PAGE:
Research Overview

Overview

XLD Salmonella Research

XLD Salmonella Research

The Microbiology and Molecular Genetics faculty are asking fundamental questions in eukaryotic and prokaryotic cell and molecular biology. Our Department applies the methods of microbiology, genetics, biochemistry, bioinformatics, and structural biology to elucidate the molecular mechanisms of the cell. The interdisciplinary nature of these fields means that a prospective graduate student is offered a wide choice of research opportunities. Cross-departmental, interdisciplinary collaborations are facilitated by regular meetings and journal clubs focusing on nucleic acid biochemistry, DNA repair, signal transduction, bacterial pathogenesis, and structural biology and bioinformatics.

The research conducted by the Department of Microbiology and Molecular Genetics bears directly on crucial health and environmentally related problems such as cancer, AIDS, microbial pathogenesis, and bioremediation. The research programs within the Department are supported by a variety of sources including the National Institutes of Health, the National Science Foundation, the American Cancer Society, the Department of Energy, and the Environmental Protection Agency. The Department is also the recipient of a 1.8 million dollar award from the Lucille P. Markey Charitable Trust for the establishment of a Center for Molecular Genetics. Investigators have also received funding from private foundations, including the Burroughs Wellcome Foundation and the Pew Charitable Trust.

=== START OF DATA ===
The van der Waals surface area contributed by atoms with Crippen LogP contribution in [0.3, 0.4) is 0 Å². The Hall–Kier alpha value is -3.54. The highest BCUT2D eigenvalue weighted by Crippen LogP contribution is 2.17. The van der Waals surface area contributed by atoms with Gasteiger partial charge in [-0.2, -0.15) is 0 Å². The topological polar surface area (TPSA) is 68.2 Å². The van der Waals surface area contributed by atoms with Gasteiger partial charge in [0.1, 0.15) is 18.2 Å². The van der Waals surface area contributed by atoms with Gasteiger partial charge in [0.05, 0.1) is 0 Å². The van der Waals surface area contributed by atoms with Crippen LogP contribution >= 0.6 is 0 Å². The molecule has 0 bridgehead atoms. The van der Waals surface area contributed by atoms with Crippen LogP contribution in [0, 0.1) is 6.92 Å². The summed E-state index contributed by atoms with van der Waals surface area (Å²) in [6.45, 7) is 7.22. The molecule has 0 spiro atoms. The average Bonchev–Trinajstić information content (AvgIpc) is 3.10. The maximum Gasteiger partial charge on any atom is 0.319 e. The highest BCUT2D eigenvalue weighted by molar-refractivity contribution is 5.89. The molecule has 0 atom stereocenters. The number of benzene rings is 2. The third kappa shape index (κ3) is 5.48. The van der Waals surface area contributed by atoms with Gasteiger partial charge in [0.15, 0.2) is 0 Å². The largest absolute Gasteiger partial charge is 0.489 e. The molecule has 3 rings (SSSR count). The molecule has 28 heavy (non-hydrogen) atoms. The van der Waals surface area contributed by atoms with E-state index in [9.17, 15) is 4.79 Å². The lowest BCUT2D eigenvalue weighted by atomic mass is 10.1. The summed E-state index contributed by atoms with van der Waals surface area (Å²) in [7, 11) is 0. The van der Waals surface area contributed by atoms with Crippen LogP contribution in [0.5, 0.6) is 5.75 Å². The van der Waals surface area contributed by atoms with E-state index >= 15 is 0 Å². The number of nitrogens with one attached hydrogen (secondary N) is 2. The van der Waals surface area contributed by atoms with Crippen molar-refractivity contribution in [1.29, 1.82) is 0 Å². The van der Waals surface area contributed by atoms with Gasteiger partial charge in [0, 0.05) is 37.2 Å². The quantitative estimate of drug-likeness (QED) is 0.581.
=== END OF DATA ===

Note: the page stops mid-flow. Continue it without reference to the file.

• What our students have to say...

    I became an MMG major halfway through my freshman year. I found it was a great choice when I decided I wanted to do something more focused than Biology. The classes were very useful, teaching a variety of important techniques and concepts. I definitely learned a lot from both my lectures and labs. Concepts would often build on each other. Things that I briefly touched on in earlier classes would be explained more during later classes from a different, more detailed perspective. Advising, whether from my advisor or teacher, was also helpful, and my teachers were always available if I needed advice about something. There are many opportunities for research, which I was able to get involved in during my junior year and which I think is vital to many life sciences majors.

    Michael (Microbiology), graduated 2015
Seminar
A Direct Role for Small Molecules and Anti-pili Antibodies in Inhibiting Diarrheal Diseases by Esther Bullitt

Wed February 1st, 2017 at 9:30 AM
HSRF 400

Seminar
TBA by Thomas Silhavy

Wed March 8th, 2017 at 9:30 AM
HSRF 300